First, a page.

A small fraction of the above students who do not make the cut opt for undergraduate courses in alternative medicines (AYUSH). These are students from relatively modest backgrounds who, in many cases, couldn't have afforded expensive and intensive coaching. They settle with the choices they are left with in despair. In an undergraduate course in BAMS, students learn ancient traditional interpretations (in contrast to modern scientific understanding) of human anatomy, physiology, pathology and diagnostic procedures from classic references written in Sanskrit. The oldest known references in Ayurveda (probably written around 800BC to 400 AD) are the Charaka Samhitha and Sushrutha Samhitha. It cannot be denied that traditional medicines which are empirical in origin made their contribution during times when the scientific understanding of biology was out of sight. Also, since they are integrated with indigenous cultural practices people tend to trust them easily. It is worth mentioning the case of the Chinese system of medicine which is also considered to be one of the oldest in the world. Chinese medicine, unlike Ayurveda, has been fully integrated with modern medicine and the traditional practitioners (barefoot doctors) were given training by the experts in modern medicine for six months to one year. However, in India there have not been enough attempts to modernise Ayurveda. Widespread conservatism in academia and among policy-makers treat Ayurvedic practices as sacrosanct. Since ancient practices are considered holy (as in Vedic tradition) it stands impervious to any kind of questioning and scientific trials. The other important reason for the cleft between allopathy and traditional Indian medicine is the perception of allopathic doctors to this kind of medicine as quackery.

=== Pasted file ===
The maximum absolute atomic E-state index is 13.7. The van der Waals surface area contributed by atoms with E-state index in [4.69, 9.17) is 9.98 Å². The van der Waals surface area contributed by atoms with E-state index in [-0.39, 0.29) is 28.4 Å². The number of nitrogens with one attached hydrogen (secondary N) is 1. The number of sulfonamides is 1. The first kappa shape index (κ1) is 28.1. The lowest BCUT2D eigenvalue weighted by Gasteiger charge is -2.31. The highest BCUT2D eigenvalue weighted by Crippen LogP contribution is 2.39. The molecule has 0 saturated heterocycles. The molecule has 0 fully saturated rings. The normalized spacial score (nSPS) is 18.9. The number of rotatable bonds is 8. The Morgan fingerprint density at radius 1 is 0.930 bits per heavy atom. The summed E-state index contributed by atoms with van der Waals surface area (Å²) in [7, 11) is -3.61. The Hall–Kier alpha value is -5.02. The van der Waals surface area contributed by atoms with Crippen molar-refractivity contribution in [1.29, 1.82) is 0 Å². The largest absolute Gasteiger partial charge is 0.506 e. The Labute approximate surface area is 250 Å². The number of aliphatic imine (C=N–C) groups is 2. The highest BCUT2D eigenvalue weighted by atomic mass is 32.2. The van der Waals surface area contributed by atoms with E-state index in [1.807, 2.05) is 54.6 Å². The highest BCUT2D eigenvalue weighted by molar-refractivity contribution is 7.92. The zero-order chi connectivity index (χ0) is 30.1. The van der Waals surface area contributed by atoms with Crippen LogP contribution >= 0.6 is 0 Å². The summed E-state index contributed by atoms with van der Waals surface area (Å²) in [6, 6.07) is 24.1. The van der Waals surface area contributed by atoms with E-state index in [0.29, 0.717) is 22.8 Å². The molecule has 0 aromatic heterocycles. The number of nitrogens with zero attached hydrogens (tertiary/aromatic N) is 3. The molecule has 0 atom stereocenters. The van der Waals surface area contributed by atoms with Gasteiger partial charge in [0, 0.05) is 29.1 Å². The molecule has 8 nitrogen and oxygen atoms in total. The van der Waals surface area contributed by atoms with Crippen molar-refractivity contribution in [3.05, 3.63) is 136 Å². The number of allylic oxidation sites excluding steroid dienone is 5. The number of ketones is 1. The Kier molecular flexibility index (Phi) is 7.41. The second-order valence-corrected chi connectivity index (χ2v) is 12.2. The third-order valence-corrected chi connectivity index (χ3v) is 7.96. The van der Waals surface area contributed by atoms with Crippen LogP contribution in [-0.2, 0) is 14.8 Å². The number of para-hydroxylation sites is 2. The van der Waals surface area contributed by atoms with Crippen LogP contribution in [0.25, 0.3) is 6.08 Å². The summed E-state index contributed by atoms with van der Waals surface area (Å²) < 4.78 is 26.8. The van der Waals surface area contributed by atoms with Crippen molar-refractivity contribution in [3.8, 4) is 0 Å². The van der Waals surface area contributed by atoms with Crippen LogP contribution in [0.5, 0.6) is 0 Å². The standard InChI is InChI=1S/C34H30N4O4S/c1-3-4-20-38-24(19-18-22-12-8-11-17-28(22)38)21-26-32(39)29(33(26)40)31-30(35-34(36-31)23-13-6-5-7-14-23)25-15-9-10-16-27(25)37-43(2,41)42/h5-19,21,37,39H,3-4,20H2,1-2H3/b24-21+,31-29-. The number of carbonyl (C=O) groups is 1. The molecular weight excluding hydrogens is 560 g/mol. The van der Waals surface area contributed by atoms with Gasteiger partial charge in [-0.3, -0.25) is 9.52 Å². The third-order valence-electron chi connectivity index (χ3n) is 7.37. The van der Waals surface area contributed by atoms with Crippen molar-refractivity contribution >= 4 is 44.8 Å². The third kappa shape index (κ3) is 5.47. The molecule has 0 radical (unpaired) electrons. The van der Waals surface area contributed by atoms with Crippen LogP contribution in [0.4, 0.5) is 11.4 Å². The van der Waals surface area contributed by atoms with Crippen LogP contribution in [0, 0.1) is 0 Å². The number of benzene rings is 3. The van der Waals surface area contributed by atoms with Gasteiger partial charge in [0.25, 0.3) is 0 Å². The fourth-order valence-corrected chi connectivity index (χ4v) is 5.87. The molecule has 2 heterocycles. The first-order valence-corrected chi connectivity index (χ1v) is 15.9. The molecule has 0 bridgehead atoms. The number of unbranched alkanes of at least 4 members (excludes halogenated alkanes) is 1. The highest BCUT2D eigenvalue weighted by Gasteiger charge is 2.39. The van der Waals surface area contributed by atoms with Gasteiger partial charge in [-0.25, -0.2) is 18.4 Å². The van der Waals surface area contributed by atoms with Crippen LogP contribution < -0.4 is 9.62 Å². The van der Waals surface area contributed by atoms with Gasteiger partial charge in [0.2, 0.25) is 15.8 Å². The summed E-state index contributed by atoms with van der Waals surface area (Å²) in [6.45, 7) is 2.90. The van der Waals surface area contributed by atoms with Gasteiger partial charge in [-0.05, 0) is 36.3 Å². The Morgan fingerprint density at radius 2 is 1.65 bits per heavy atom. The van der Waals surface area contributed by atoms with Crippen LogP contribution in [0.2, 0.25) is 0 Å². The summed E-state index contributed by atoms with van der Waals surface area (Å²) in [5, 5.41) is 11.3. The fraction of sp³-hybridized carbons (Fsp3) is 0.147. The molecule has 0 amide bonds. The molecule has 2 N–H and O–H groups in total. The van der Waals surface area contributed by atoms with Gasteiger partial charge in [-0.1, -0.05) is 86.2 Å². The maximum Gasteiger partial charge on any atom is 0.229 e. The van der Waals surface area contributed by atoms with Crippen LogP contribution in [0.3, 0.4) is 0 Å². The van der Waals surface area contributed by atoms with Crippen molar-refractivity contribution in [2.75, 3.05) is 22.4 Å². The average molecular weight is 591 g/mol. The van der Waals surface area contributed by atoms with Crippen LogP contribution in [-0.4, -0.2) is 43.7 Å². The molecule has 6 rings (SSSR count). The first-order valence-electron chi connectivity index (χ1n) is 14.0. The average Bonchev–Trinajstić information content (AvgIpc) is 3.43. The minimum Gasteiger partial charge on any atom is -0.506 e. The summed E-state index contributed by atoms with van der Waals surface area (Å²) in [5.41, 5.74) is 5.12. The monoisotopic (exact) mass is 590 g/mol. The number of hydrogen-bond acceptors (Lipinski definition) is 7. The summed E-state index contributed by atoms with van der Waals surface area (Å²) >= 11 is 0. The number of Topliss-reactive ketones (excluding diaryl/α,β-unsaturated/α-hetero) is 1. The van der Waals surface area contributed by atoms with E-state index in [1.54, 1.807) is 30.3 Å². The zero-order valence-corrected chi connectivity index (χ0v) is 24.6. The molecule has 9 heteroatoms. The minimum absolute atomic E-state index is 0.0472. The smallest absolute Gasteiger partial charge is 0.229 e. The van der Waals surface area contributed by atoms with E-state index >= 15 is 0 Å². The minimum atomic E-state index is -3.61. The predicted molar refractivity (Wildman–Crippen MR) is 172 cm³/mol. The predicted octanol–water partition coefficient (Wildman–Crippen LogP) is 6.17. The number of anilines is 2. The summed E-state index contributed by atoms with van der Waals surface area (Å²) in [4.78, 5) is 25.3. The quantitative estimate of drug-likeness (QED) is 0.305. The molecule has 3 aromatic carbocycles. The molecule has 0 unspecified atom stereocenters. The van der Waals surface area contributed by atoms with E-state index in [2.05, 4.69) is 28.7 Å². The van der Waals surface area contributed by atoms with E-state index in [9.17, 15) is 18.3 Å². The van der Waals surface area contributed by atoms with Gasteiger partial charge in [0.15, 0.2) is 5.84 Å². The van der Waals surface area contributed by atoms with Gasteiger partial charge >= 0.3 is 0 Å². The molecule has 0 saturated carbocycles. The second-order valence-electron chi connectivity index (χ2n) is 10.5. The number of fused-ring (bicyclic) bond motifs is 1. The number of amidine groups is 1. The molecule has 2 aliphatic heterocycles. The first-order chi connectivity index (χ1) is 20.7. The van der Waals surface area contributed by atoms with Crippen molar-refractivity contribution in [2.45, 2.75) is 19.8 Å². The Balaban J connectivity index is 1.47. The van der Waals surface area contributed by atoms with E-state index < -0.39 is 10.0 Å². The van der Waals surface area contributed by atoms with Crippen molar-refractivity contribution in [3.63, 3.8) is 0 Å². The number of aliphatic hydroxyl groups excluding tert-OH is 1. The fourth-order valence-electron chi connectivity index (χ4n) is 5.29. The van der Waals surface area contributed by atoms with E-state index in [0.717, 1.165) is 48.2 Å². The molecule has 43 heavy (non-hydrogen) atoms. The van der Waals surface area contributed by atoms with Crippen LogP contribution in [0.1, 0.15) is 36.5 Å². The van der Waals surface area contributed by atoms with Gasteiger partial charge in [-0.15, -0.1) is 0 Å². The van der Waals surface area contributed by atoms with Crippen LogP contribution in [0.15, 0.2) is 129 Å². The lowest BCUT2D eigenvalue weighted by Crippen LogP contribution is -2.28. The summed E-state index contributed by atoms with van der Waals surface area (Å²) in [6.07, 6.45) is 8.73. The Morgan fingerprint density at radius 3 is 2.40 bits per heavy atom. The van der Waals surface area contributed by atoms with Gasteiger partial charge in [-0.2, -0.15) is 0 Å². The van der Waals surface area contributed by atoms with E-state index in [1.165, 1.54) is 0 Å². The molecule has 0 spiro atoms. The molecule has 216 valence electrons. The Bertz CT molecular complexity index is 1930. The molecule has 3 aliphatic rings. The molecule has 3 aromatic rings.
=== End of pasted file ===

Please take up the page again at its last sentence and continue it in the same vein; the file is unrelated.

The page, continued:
The new amendment

The number of practicing MBBS doctors to population ratio in India is below the WHO recommended level. The scarcity of specialist and super-specialist medical professionals has also been very alarming and this became more apparent during the COVID-19 crisis. The government is often criticised for not taking appropriate measures to balance this situation. Probably with an intention to cover-up this lack or to exaggerate the ancient texts, a strange notification was recently issued by the CCIM (Central Council of Indian Medicine) about the surgical procedures in modern medicine that are allowed to be performed by a postgraduate Ayurvedic doctor. This is absurd for the following reasons:

1) Modern surgeries come under therapeutic practices of allopathy and may not necessarily align with ayurvedic medicine. Ancient surgical practices cannot be considered equivalent to modern surgical techniques.